Kaintucks

Flatboats could carry heavy loads in shallow water.
Flatboats were ideal for carrying heavy loads down rivers.  Even the Ohio and Mississippi rivers could be shallow in places during dryer seasons.

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Although they were known as "Kaintucks," these boatmen floated merchandise down the Ohio and Mississippi rivers from states throughout the Ohio River valley. Agricultural goods, coal, and livestock were among the many products that were floated to markets in Natchez and New Orleans. Once the goods on the boats were sold, the boats were often dismantled and sold as lumber. Before the age of the steamboat, Kaintucks had little use for these flatboats once they reached their destinations.

From Natchez, the boatmen would begin the long walk home. They traveled the Natchez Trace to Nashville, Tennessee. From there, they used more established roads to take them to their homes further north and east. Research indicates that more than 10,000 Kaintucks traveled the Old Trace in the year 1810 alone. The 500 mile trip on foot typically took about 35 days. Lucky travelers that rode horses could expect to cover it in 20 to 25 days.

 
An etching of a river flatboat carrying men and horses An etching of a river flatboat carrying men and horses

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In the late 1700s, farmers, miners, and other merchants built flat-bottom boats to transport their goods...
Credit: Hadley Exhibit, Natchez Trace Parkway Visitor Center

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...down the Ohio and Mississippi Rivers to the ports of Natchez and New Orleans.

 
A painting of white men dressed in pioneer clothing on a trail. A painting of white men dressed in pioneer clothing on a trail.

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Some of these men came from Kentucky, others from Ohio, Pennsylvania, and other states. They sold flower, salt pork, tobacco, hemp, coal, iron, millstones, and whiskey.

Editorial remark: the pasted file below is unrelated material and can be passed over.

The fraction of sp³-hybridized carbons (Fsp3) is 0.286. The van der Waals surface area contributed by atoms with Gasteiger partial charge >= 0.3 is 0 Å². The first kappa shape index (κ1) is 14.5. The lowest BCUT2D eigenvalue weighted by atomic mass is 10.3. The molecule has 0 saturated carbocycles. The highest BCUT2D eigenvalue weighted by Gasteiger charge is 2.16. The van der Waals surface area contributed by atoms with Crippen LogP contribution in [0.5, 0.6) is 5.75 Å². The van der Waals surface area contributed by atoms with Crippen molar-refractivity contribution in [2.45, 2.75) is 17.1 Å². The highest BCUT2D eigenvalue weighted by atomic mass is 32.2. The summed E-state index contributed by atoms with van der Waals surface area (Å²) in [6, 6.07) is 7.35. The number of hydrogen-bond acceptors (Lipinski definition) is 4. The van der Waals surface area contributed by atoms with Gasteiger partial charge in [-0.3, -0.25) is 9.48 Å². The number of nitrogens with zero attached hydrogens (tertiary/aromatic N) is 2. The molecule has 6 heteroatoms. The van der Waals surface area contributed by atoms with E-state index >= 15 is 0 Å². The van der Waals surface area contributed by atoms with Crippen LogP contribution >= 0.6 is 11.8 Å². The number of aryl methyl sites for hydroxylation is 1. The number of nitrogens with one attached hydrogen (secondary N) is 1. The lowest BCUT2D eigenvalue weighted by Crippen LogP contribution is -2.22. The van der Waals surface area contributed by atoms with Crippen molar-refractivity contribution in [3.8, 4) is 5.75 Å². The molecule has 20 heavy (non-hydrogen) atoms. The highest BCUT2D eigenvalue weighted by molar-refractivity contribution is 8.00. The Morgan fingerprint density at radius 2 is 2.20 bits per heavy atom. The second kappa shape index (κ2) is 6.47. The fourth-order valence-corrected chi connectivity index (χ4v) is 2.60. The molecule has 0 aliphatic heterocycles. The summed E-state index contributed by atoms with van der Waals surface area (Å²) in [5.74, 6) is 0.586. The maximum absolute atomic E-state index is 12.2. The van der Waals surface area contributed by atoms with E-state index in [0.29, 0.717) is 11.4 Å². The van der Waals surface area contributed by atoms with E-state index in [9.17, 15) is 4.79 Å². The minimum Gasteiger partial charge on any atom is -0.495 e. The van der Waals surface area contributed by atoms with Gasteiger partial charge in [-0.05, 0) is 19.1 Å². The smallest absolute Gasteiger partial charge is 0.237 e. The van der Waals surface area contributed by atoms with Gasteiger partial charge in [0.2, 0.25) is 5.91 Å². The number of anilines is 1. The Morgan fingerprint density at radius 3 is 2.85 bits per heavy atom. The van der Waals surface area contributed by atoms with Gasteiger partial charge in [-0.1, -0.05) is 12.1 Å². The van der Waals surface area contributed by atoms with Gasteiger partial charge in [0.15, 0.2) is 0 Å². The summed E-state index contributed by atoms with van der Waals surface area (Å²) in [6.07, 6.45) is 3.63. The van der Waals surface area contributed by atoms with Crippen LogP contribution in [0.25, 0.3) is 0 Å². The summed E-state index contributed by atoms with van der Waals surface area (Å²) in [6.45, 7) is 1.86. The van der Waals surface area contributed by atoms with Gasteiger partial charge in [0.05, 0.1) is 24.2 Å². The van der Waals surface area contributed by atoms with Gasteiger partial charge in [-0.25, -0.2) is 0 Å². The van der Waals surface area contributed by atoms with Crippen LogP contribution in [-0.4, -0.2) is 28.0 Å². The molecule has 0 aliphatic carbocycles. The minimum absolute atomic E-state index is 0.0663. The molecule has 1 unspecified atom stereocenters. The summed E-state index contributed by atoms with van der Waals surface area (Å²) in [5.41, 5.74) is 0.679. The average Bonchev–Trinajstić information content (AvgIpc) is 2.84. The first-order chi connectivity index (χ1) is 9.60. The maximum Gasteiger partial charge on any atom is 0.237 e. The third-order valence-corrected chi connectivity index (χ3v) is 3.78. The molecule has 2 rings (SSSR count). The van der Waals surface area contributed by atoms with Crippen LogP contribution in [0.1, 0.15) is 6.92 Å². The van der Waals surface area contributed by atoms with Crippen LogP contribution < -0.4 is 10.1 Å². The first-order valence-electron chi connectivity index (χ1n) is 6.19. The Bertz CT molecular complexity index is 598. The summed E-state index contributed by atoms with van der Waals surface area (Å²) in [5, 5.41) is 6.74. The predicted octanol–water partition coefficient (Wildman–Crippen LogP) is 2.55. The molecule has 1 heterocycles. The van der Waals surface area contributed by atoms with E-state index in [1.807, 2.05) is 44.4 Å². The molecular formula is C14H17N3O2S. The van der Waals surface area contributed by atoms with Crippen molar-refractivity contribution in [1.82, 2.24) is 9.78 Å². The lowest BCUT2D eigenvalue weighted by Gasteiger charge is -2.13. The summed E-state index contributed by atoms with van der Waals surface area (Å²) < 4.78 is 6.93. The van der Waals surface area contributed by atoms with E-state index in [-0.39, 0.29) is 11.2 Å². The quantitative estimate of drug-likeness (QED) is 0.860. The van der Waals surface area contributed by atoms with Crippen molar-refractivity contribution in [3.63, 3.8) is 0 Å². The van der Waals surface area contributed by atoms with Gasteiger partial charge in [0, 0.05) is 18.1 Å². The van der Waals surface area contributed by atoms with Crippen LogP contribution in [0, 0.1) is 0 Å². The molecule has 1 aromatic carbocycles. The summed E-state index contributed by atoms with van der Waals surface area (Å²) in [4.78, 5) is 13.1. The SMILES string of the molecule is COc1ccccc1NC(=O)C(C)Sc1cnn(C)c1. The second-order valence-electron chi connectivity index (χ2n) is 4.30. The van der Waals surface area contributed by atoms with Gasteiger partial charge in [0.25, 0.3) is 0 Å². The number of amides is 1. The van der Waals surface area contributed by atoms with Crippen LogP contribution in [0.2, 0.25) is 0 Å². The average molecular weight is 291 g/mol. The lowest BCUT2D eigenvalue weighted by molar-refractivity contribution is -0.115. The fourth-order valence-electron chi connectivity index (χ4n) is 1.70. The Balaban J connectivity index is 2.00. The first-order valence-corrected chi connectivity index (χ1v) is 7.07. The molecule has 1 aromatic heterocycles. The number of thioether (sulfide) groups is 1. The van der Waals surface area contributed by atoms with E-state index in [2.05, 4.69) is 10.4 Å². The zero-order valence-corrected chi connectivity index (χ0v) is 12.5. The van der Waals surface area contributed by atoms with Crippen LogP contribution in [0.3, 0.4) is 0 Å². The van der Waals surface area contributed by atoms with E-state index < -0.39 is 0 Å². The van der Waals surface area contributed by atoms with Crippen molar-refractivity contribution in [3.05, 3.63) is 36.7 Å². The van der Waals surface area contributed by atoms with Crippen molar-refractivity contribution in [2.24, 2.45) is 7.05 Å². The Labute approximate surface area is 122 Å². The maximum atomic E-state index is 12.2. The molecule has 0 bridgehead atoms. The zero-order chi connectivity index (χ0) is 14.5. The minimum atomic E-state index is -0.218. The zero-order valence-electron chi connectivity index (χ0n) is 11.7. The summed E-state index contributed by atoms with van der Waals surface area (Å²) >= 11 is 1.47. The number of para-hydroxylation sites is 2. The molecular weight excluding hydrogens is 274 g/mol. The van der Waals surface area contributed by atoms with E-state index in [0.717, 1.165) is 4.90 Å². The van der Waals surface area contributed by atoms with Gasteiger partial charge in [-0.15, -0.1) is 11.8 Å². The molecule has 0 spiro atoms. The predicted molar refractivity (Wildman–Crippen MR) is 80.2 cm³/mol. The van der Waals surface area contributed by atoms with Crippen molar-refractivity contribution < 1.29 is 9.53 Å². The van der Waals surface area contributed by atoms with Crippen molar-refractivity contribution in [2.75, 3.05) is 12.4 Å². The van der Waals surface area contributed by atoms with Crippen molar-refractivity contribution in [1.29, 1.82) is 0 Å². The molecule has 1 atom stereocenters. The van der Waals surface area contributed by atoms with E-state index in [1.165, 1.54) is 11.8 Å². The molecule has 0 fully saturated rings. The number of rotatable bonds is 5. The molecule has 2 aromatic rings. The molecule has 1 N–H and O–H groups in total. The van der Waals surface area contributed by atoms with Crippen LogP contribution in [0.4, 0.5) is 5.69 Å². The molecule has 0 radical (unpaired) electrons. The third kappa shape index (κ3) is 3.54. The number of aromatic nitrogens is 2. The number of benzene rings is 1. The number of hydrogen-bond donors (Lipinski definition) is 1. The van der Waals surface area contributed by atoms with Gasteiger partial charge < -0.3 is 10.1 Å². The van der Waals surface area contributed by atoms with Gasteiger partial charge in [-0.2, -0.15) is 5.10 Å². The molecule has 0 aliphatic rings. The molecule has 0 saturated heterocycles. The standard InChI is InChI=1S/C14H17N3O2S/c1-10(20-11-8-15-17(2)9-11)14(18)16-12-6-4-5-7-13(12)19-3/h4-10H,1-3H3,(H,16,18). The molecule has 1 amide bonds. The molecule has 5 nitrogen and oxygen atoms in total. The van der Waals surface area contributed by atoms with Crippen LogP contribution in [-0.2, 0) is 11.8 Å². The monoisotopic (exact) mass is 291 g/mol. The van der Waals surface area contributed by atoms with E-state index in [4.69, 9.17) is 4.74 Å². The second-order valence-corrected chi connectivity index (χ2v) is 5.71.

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…but they all became known as Kaintucks.  Walking home on a well used trail, the Old Trace was their best option to return home.

 
The sun setting over a wide river with trees on each bank. The sun setting over a wide river with trees on each bank.

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One of the most difficult obstacles they faced was crossing the swift-moving Tennessee River.
Credit: (NPS  © Marc Muench)

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The opening of Colbert Ferry in the early 1800s was a rare convenience on their long, dangerous journey.

 
A man in pioneer clothing walking on a trail through the woods.
The Kaintuck period, from 1785 to 1830, marked the heaviest use of the Old Trace. After the steamboat became popular for travel, travel on the Old Trace declined.

NPS Natchez Trace Parkway Visitor Center Exhibit

 

Last updated: August 25, 2021

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2680 Natchez Trace Parkway
Tupelo, MS 38804

Phone:

(800) 305-7417
The Visitor Center is open during normal business hours seven days a week. The visitor center is closed Thanksgiving, December 25th and January 1st.

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